4. Candor Man Arrested, Charged With Rape

    On June, 19th 2018 at about 8:30 p.m. the Tioga County Sheriff’s Office arrested Jeffrey L. Ryan, age 46, of 339 Dry Brook Road, Candor, NY based on warrants for his arrest. The arrest warrants were for the charges of Rape in the First Degree and Bail Jumping in the First Degree out of Tioga County Court. After receiving an anonymous tip, deputies conducted surveillance on a location in the Town of Candor where Ryan was thought to be. A search of the residence resulted in Ryan being found hiding within. Deputies also confiscated two firearms from the same residence in connection to this case. Ryan was remanded to jail without bail and further charges are pending.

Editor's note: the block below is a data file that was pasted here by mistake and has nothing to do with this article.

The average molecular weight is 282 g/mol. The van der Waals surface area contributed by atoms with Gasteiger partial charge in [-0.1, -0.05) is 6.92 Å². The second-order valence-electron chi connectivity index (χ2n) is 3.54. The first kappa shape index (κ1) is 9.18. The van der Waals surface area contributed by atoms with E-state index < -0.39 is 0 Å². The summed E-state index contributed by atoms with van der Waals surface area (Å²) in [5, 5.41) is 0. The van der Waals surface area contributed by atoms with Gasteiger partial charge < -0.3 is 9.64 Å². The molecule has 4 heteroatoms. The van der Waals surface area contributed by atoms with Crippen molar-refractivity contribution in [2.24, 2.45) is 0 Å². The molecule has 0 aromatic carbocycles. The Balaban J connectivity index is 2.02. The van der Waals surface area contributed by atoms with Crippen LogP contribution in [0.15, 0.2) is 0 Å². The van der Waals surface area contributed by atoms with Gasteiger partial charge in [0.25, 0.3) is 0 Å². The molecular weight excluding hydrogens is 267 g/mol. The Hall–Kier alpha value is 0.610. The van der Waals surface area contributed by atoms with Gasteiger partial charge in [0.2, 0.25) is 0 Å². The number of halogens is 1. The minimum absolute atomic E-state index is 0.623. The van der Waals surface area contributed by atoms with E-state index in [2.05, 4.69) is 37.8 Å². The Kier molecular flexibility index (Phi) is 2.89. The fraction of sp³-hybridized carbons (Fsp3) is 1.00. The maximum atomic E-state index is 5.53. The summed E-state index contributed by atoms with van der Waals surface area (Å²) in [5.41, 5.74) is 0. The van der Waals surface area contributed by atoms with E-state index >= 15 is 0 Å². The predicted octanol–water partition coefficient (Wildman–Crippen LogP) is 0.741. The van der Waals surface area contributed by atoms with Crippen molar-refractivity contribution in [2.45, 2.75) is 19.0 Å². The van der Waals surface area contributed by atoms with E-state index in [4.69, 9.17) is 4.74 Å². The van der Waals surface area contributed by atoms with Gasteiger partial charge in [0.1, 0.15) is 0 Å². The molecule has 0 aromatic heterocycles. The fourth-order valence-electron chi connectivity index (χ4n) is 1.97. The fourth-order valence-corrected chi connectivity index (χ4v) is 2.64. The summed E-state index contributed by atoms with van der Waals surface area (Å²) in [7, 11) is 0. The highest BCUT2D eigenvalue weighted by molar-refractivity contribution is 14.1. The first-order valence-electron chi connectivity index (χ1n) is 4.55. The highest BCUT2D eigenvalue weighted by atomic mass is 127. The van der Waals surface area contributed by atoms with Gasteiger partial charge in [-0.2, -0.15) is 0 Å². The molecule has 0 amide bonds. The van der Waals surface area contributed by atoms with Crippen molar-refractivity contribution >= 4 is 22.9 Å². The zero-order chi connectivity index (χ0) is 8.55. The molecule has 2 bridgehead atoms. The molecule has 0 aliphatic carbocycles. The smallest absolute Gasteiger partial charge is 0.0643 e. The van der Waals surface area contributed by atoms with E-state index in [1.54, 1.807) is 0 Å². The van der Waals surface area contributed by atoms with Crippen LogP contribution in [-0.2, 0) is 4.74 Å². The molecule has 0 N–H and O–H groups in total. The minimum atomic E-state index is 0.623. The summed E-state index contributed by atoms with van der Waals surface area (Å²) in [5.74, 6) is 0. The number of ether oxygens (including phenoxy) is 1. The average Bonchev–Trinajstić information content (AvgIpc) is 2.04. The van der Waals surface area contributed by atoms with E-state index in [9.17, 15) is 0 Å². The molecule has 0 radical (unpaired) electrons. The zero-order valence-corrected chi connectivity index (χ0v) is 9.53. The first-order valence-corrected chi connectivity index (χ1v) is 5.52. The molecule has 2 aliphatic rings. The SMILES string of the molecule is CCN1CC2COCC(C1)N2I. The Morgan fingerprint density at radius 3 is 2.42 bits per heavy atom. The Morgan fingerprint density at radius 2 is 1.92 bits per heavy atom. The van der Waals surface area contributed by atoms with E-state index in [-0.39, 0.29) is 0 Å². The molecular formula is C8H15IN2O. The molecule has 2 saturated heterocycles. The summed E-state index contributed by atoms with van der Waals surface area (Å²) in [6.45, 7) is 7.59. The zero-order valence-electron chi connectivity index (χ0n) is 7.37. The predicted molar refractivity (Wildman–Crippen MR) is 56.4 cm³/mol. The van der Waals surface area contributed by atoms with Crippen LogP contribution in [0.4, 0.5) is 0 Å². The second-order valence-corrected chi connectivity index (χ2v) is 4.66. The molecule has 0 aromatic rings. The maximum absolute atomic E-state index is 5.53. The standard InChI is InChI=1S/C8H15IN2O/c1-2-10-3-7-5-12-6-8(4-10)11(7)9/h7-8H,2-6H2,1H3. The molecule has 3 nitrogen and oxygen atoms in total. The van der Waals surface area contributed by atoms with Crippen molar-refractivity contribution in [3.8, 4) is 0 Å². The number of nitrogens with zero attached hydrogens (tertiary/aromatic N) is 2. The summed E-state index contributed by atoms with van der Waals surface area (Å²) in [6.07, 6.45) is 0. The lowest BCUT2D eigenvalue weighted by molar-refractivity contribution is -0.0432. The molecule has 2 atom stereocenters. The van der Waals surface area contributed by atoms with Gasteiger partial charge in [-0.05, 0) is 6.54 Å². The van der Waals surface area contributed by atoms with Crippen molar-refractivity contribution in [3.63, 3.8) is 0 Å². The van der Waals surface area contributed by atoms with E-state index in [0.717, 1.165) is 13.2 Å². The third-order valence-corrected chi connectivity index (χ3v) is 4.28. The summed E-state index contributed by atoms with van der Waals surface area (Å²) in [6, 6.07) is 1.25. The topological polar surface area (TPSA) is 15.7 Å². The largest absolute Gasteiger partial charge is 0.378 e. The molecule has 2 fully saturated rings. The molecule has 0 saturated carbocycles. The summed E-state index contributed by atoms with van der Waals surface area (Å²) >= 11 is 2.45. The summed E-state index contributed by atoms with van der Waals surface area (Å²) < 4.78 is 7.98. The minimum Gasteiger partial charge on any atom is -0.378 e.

5. Canoeing and kayaking enthusiasts will have a chance to sell, buy and trade kayaks and canoes at a river side flea market coming up August 18th. Chemung River Friends is sponsoring a canoe and kayak flea market from 9 a.m. to noon Aug. 18 at the Bottcher’s Landing Boat Launch off Route 352 in Big Flats. The first-ever event will bring together two groups that need to meet: people hoping to buy and try out kayaks and canoes and people who have seldom-used kayaks and canoes hanging in their garages. Shoppers can test drive the boats on the river at the boat launch. “The majority of Twin Tier residents don’t own canoes, kayaks or paddle boards and few people get opportunities to purchase used boats and to try them out before buying,” said River Friends Executive Director Jim Pfiffer. “There are hundreds of other people looking to sell or trade used canoes or kayaks. This event solves all those problems.” There is no fee to attend the event or to bring your boats, paddles and paddling boards to the event. Donations are welcome to help River Friends continue to make it easier, safer and more fun to paddle on the river. Anyone who wants to make a tax-deductable donation to River Friends of a sea-worthy canoe or kayak, for the event, can do so by contacting River Friends which will come and pick up your boat. Here is how it works: You bring your boats, paddles, life vests or other paddling equipment to the boat launch and you get assigned a display area to set up your wares. There is no charge for this. You may bring a table. You deal and barter with paddling shoppers and work out your own prices and deals. You must remove all boats and equipment from the boat launch at the end of the three-hour event. The public is welcome to try out the boats on the river, within sight of the boat launch. All paddlers must wear buckled up life vests while on the water. The Golden Glow Volunteer Fire Department rescue boat will be at the event in case of an on-water emergency. “The flea market is a great way for beginner paddlers to learn more about kayaks and canoes and river recreation before they purchase boats or set off on a paddle,” Pfiffer said. “It gives veteran paddlers a chance to upgrade to bigger or different boats and to meet and share river adventures and questions with other river lovers.” River Friends employees and volunteers will also be on hand to answer questions about paddling the river, water safety and river recreation opportunities.